How to deploy a Rails app with Passenger and Apache in Ubuntu 14.04

How to deploy a Rails app with Passenger and Apache in Ubuntu 14.04


If you are a Ruby on Rails developer, you need a web server to host your web apps. This article shows you how to use Phusion Passenger as your Rails-friendly web server. Passenger is easy to install, configure, and maintain and it can be used with Apache. In this article, we will learn to install Passenger on Ubuntu 14.04.

Step 1 — Set Up Your Domain

In order to ensure that your site will be up and visible, you need to set up your DNS records to point your domain name towards your new server. Alternatively, you can always access your website via an IP address on your local server.

Step 2 — Install RVM

Before you start, an update of your Ubuntu operating system would ensure the upkeep of all the packages to be installed. You can do this with the following command:

      sudo apt-get update

Next step would be to install some libraries and other dependencies. This will make further ruby installations as smooth as possible. Your command for this would be:

     sudo apt-get install build-essential libssl-dev libyaml-dev libreadline-dev openssl curl git-core zlib1g-dev bison         libxml2-dev libxslt1-dev libcurl4-openssl-dev libsqlite3-dev sqlite3

The Ruby Version Manager, known more widely as RVM, allows you to easily install multiple, contained versions of Ruby and easily switch between them. To install RVM use the following command:

     \curl -sSL | bash

Alternatively, you can install RVM with a stable version of Ruby with the command:

     \curl -sSL | bash -s stable –ruby

The Ruby version installed along with the RVM in the above command can be identified through:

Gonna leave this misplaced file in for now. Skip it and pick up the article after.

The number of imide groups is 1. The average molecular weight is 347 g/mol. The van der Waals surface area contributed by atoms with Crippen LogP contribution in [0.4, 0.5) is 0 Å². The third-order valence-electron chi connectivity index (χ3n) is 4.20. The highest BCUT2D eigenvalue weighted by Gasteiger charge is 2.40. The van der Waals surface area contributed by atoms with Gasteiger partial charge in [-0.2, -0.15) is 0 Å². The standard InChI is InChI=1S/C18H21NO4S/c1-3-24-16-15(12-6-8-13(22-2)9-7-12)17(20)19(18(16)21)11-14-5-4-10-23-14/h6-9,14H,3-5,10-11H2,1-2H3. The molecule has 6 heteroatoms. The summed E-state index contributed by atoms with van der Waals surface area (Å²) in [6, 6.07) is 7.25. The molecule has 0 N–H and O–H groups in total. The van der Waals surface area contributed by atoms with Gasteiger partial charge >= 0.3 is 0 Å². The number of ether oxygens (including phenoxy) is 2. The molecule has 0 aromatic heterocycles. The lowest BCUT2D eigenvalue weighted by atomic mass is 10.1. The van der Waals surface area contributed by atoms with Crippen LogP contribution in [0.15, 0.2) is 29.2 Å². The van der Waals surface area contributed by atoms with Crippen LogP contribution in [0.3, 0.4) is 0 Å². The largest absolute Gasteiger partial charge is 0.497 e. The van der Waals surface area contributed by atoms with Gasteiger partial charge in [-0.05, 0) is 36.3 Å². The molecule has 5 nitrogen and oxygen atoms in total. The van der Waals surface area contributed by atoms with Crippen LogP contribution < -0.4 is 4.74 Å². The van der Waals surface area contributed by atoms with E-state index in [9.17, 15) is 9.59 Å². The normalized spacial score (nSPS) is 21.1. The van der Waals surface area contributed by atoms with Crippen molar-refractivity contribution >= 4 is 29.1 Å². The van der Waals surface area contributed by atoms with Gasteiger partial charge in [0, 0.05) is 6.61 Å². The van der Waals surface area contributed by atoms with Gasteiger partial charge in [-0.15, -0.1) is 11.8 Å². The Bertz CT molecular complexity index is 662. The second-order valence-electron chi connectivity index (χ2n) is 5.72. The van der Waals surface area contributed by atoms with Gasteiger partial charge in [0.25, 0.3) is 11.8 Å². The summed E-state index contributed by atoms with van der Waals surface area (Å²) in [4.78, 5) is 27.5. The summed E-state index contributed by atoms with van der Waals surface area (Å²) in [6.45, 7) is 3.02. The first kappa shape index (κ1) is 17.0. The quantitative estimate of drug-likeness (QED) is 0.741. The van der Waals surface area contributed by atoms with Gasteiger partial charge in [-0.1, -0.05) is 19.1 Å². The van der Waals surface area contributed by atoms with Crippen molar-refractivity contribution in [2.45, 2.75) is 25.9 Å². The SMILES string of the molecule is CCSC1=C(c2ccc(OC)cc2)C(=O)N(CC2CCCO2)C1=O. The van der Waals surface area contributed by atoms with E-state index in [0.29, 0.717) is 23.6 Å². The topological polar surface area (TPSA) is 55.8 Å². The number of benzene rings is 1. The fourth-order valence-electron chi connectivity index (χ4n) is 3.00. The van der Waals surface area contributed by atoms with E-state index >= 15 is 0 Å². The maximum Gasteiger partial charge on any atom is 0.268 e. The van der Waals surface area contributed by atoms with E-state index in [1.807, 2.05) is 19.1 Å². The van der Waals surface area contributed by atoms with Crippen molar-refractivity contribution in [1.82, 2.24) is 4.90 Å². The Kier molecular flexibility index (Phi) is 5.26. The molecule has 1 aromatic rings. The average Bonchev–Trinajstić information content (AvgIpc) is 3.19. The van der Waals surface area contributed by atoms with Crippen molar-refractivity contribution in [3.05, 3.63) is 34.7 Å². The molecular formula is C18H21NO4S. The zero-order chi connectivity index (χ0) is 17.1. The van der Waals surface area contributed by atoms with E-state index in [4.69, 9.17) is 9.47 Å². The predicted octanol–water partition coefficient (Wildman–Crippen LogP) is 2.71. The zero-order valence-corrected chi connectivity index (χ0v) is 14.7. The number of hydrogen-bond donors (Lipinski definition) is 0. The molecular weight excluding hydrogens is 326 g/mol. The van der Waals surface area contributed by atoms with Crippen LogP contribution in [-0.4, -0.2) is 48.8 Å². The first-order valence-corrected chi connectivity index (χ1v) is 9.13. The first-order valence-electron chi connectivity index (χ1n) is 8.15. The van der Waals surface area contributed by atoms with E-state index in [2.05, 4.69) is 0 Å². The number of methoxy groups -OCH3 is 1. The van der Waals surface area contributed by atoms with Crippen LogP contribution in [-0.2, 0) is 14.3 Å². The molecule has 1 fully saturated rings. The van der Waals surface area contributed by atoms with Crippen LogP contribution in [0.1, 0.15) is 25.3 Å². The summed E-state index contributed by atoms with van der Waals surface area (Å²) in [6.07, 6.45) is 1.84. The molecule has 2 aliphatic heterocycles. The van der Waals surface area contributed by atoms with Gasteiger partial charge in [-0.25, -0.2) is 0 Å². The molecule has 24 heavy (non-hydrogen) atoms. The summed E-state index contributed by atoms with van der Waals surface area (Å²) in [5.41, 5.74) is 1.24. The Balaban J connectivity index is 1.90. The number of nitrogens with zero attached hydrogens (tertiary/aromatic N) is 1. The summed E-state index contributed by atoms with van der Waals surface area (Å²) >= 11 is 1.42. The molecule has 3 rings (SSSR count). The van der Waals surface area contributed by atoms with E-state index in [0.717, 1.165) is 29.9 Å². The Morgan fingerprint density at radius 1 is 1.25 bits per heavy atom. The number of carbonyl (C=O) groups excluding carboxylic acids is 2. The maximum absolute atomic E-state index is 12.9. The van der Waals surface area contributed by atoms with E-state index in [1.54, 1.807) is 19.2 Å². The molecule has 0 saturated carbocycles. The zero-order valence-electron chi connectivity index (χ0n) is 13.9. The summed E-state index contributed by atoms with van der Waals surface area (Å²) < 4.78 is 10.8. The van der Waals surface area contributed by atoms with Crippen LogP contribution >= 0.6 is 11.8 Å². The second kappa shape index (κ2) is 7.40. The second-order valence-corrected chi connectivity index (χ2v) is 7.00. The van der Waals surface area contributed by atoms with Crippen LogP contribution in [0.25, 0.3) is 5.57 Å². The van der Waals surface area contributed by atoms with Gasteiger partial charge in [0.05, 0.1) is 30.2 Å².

ruby -v

Once you’ve decided on the Ruby version you wish to install, you can issue the command:

     rvm install ruby_version

Multiple Ruby versions installed on the RVM can be listed with:

     rvm list

You can switch between Ruby versions using:

     rvm use ruby_version

You will now have to install a recent version of Bundler, a package library, specifically, a RubyGem. Use the following command for the same:

     gem install bundler

Step 3 — Install Apache

Apache is the most popular web server available. The Apache HTTP server is a program that runs in the background under an appropriate operating system, which supports multi-tasking, and provides services to other applications that connect to it, such as client web browsers.

To install Apache, key in this command:

     sudo apt-get install apache2

Step 5 — Install Phusion Passenger

Phusion Passenger is a free web and application server with support for Ruby, Python and Node.js. It is designed to integrate into the Apache HTTP Server or the nginx web server, but also has a mode for running standalone without an external web server. Phusion Passenger supports Unix-like operating systems, and is available as a gem package, as a tarball, or as native Linux packages. Passenger allows Apache (and also Nginx!) to serve Ruby apps, almost magically. Passenger’s goal is to make everything Just Work with as little hassle as possible.